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Well being at work - information and tools

Well-being at work

The well-being of the employees has in many studies shown to be crucial for the productivity of an organization. According to a rapport from Eurostat from 2010, the most serious and common health problems in the working population in the EU are problems related to the neck, back, hands and arms, stress and depression.

What is well-being at work?

How we feel at work affects how we feel at home and vice versa. Problems at home affect the work performance and presenteeism and if someone is under a lot of stress this can cause sleeping problems and/or irritability at home. Therefore it is hard to distinguish what can be defined as work health and what is just health in general. Some studies also show that people in good shape also seem to enjoy their work more. So well-being in general affects your well-being at work positively, but this also works the other way around. How to get people to enjoy their work more is therefore what investments in well-being at work are trying to affect and hopefully these investments and improvements will also have positive effects on the life outside work. In other words when the aim is to improve well-being at work usually the means taken focus on what happs at the work place.

Different components of well-being at work

It is important to take into account all the different components of well-being at work; the mental, physical, social and emotional well-being. These different components of well-being at work also affect each other. For example stomach-ache, backache, obesity etc. can affect the mental well-being negatively, but also bee somatic symptoms of or caused by depression or other mental problems. In the chart below one view of the different components of well-being and what they can include are visualized.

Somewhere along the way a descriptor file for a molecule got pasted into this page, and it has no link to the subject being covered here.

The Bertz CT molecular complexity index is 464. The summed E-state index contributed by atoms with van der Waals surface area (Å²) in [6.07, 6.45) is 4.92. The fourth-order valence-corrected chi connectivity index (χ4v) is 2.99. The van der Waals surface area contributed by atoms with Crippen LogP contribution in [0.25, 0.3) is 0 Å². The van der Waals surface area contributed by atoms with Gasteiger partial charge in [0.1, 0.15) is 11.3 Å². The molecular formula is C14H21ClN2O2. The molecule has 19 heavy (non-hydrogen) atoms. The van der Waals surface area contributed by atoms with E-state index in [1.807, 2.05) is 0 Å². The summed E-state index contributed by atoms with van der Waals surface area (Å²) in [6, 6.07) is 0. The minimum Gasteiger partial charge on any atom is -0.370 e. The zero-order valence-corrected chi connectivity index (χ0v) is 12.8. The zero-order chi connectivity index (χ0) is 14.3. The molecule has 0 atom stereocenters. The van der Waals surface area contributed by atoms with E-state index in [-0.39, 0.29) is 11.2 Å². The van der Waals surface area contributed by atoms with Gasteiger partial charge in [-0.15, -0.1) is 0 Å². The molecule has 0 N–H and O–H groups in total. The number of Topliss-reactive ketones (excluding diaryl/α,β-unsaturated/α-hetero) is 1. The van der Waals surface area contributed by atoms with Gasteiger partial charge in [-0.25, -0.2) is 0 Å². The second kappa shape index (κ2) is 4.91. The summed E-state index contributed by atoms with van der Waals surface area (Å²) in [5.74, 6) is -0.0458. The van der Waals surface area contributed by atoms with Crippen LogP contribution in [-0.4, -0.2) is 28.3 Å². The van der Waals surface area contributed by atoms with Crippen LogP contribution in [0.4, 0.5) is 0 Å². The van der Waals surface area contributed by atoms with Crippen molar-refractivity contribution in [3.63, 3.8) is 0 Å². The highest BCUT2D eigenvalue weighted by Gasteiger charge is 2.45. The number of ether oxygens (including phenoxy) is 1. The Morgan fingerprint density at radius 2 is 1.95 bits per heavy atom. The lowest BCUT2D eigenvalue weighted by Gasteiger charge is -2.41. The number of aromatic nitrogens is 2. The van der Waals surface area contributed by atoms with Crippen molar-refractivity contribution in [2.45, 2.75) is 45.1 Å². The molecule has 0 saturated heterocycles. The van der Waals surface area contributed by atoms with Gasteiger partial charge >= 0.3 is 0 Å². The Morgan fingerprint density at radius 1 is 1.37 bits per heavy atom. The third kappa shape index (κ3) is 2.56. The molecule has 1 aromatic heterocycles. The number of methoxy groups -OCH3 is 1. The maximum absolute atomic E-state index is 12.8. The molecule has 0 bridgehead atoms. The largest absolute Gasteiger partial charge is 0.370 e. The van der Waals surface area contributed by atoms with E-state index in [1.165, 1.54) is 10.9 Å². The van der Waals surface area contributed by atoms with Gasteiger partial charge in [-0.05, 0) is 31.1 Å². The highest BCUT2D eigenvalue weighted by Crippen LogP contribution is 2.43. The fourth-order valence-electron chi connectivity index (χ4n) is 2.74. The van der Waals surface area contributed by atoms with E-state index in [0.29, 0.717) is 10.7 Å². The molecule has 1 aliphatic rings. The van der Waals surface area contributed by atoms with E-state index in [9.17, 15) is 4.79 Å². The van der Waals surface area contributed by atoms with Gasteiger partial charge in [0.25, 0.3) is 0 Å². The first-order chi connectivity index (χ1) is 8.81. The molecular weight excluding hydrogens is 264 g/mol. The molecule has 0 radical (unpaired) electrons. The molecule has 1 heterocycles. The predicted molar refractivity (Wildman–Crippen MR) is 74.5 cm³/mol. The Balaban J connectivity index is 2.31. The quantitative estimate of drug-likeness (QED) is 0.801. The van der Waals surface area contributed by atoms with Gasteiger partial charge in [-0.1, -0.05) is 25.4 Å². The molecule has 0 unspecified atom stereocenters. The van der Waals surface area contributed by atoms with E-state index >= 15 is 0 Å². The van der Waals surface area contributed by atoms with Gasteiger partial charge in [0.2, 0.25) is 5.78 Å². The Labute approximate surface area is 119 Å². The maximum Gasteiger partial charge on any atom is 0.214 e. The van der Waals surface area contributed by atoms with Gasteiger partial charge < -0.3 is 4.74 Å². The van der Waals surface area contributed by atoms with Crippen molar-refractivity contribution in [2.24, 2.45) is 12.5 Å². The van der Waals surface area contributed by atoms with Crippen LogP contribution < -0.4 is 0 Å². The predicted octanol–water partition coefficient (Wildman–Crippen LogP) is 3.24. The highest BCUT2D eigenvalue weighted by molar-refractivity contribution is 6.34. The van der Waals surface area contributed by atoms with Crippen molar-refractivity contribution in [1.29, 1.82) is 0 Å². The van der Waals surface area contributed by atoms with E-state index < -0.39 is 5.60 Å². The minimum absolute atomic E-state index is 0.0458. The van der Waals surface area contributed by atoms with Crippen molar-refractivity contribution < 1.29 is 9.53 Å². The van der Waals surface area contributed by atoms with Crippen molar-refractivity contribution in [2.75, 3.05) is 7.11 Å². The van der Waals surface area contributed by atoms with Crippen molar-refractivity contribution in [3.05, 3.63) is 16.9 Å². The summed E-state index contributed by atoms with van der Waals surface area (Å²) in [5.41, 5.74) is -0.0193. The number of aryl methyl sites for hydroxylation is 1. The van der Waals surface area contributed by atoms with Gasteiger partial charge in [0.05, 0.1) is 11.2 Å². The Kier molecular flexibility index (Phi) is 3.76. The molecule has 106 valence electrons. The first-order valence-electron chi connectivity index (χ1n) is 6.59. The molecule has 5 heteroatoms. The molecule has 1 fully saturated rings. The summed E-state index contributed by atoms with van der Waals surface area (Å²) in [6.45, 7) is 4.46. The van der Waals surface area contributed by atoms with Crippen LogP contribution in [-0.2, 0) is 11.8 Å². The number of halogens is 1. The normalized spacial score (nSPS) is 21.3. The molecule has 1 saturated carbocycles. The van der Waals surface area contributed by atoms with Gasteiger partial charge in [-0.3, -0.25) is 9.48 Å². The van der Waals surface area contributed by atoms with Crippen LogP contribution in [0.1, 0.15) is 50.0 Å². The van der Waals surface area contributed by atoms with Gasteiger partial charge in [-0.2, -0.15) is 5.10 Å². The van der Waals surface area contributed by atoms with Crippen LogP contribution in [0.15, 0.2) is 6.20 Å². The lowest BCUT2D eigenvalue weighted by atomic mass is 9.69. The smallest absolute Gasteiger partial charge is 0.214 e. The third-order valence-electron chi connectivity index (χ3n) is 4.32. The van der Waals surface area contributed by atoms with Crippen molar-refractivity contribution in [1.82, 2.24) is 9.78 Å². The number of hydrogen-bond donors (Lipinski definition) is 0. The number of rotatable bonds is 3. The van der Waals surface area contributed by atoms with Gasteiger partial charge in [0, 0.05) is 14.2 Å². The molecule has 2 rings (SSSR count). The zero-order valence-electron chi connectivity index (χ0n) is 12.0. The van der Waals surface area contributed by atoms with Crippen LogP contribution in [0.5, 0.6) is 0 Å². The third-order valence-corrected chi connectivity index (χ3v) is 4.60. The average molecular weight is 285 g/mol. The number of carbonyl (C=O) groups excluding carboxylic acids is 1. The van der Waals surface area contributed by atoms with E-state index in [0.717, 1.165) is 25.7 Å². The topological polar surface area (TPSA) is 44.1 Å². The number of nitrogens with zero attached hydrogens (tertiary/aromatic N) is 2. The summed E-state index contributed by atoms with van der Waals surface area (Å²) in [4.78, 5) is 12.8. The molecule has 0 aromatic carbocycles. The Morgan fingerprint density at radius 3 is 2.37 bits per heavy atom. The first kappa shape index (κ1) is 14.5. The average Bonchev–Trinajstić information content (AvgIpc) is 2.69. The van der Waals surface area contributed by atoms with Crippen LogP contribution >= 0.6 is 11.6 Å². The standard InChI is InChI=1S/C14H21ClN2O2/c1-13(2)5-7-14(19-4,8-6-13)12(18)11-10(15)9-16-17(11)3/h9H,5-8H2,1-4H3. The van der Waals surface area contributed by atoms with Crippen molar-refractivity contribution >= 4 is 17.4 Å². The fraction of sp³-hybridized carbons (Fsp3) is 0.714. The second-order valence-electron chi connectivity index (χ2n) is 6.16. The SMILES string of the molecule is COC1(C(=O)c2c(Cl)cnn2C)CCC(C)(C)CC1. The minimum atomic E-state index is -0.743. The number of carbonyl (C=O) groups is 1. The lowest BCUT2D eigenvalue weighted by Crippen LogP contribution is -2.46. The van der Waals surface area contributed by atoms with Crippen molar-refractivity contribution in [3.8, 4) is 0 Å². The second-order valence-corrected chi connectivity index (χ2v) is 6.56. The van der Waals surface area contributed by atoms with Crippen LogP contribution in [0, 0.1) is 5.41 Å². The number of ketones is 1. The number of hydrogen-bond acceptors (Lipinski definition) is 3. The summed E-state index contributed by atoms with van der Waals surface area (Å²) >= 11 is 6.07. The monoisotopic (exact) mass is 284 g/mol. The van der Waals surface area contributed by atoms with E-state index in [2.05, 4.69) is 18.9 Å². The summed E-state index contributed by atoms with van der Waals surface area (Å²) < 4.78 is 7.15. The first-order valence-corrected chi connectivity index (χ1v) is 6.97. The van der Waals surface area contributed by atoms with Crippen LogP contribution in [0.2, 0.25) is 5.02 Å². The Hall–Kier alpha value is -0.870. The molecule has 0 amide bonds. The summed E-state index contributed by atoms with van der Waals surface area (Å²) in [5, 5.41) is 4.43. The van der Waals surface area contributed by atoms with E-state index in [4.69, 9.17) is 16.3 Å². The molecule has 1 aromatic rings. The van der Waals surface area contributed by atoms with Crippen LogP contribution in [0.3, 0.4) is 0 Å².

Well-being at work: Developed based on Otala, L. & Ahonen, G. (2005) Työhyvinvointi tuloksentekijänä (2:nd ed.).

How improve well-being at work?

First of all it is important to consider what the most important issues in the target organization or work unit are. This can be done in many different ways. Traditionally consultants or other experts have been, and still often are hired to evaluate which the most important issues are and suggest solutions. But in recent years more participatory ways of finding the main issues and solutions are being used. Consultants or leaders can for example use interviews to find out what the employers think are the main issues and how these could be resolved. In the Metal Age program used in WASI the issues are first discussed in pairs. Then all issues are grouped to bigger units and prioritized by the whole work unit together. After that the group will plan concrete solutions for the most important issues.

Engaging the whole work unit into discussing the issues and finding solution usually decreases resistance to change. If an outside consultant or the managerial group/executives decide what is going to be done there is always a risk that the employees do not perceive the measures as meaningful. This can then create resistance to change even though the plan has been to improve everyone’s well-being. But resistance to change can also arise and the intervention can fail even though a participatory intervention is used. This can for example happ if participation is promised, but the employees do not experience that they really can influence the decision making and that their suggestions are taken seriously.

There is no universal method for improving well-being at work and therefore it is hard to give some universal advice for how to improve well-being at work. First of all issues are different in all organizations and work units and second solutions that work in one work unit or organization, might not work in another. And then there are also individual differences. Some employees might e.g. prefer great autonomy while there can be others that wish to have more specific guidelines about how to do a specific task. All of these things should therefore be considered when actions for improving well-being at work are planned and realized.


Eurostat (2010) Health and safety at work in Europe (1999–2007).

Lindström, K., Leppänen, A. (2002). Työyhteisön terveys ja hyvinvointi. Helsinki: Työterveyslaitos.

Näsman, O. (2011). Metal Age och Kiva-enkät. Assisterar vid navigering mot arbetsvälbefinnande. Mediona OyAb: Dalsbruk.

Maciocha, A. Surakka, J. & Näsman, O. (2012). Work Ability and Social Inclusion project -enhancing collective knowledge through leadership and stress management. Will be presented at the European Conference on Intellectual Capital 23-24.4.2012 at Helsinki.